I am afraid that enum are a dead end for such a task. The standard defines enum constants to be of type int, so in general they are not compatible with pointers.

One day on an architecture with 32bit int and 64bit pointers you might have a constant that doesn't fit into an int. It is not well defined what will happen.

On the other hand the argument that enum would allocate something on the stack is not valid. They are compile time constants and have nothing to do with the function stack or no more than any constants that you specify through macros.

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The #define versions of US_BASE and US_BRGR are also ints... – Michael Burr Oct 19 '10 at 17:35
@Michael: but that can be fixed by adding UL at the end. – Potatoswatter Oct 19 '10 at 17:43

Dan Saks has written a number of columns on this for Embedded Systems Programming. Here's one of his latest ones. He discusses C, C++, enums, defines, structs, classes, etc. and why you might one over another. Definitely worth reading and always good advice.

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Link is now dead – Eric Jan 17 '13 at 8:57
Possibly moved to here or here – Eric Jan 17 '13 at 9:01

In my experience, one big reason to use #define for this kind of thing is that it's more of the standard idiom used in the embedded community.

Using enums instead of #define will generate questions/comments from instructors (and in the future, colleagues), even when using other techniques might have other advantages (like not stomping on the global identifier namespace).

I personally like using enums for numeric constants, but sometimes you need to do what is customary for what and where you're working.

However, performance shouldn't be an issue.

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The answer is always do whatever the teacher wants and pass the class then on your own question everything and find out if their reasons were valid and form your own opinions. You cant win against the school, not worth it.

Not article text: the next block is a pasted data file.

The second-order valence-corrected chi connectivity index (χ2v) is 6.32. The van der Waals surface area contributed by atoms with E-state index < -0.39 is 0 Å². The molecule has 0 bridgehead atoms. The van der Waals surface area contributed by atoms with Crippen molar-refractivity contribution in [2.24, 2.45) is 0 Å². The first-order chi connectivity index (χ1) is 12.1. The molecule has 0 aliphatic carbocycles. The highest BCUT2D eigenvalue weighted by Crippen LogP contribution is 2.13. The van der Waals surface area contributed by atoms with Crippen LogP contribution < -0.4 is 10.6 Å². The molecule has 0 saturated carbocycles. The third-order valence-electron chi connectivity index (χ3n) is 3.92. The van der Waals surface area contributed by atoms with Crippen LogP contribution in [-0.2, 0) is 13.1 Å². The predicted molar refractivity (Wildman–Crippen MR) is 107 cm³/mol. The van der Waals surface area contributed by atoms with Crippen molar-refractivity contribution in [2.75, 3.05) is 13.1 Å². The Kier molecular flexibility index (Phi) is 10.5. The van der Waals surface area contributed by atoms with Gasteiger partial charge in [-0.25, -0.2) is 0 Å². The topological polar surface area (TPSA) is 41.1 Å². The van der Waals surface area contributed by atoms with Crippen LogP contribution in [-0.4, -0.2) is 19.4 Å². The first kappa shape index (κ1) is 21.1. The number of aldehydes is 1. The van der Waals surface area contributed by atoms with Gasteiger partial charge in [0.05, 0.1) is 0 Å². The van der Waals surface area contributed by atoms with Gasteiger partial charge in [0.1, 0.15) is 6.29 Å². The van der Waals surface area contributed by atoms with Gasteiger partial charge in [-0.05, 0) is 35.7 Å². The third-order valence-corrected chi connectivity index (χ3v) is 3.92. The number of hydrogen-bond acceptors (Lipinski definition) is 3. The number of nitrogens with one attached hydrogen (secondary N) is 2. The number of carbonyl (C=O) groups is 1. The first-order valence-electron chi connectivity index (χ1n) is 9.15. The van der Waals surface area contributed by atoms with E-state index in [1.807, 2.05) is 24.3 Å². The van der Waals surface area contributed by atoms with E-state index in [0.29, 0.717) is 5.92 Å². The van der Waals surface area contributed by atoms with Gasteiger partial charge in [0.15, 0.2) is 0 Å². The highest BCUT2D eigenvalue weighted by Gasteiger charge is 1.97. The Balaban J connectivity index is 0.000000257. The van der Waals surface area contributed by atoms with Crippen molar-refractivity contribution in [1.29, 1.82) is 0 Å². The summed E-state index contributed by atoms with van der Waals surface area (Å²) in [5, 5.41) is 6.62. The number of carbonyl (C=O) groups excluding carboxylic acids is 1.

In this case it is easy to compile to assembler or disassemble to see the difference if any between the enum and define.

I would recommend the define over enum, have had compiler discomfort with enums. I highly discourage using pointers the way you are using them, I have seen every compiler fail to accurately generate the desired instructions, it is rare but when it happens you will wonder how your last decades of coding ever worked. Pointing structs or anything else is considerably worse. I often get flamed for this, and expect to this time around. Too many miles around the block, fixed too much broken code with these problems to ignore the root cause.

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I wouldn't necessarily say that either way is better. It is just personal preference. As for your professor's argument, it is really a moot point. Allocating variables on the stack is one instruction, no matter how many there are, usually in the form sub esp, 10h. So if you have one local or 20, it is still one instruction to allocate the space for all of them.

I would say that the one advantage of the #include is that if for some reason down the road you wanted to change how that pointer is accessed, you just need to change it in one location.

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I would tend towards using an enum, for potential future compatibility with C++ code. I say this because at my job, we have a lot of C header files shared between projects, some of which use C code and some of which use C++. For those using C++, we'd often like to wrap the definitions in a namespace, to prevent symbol masking, but you can't assign a #define to a namespace.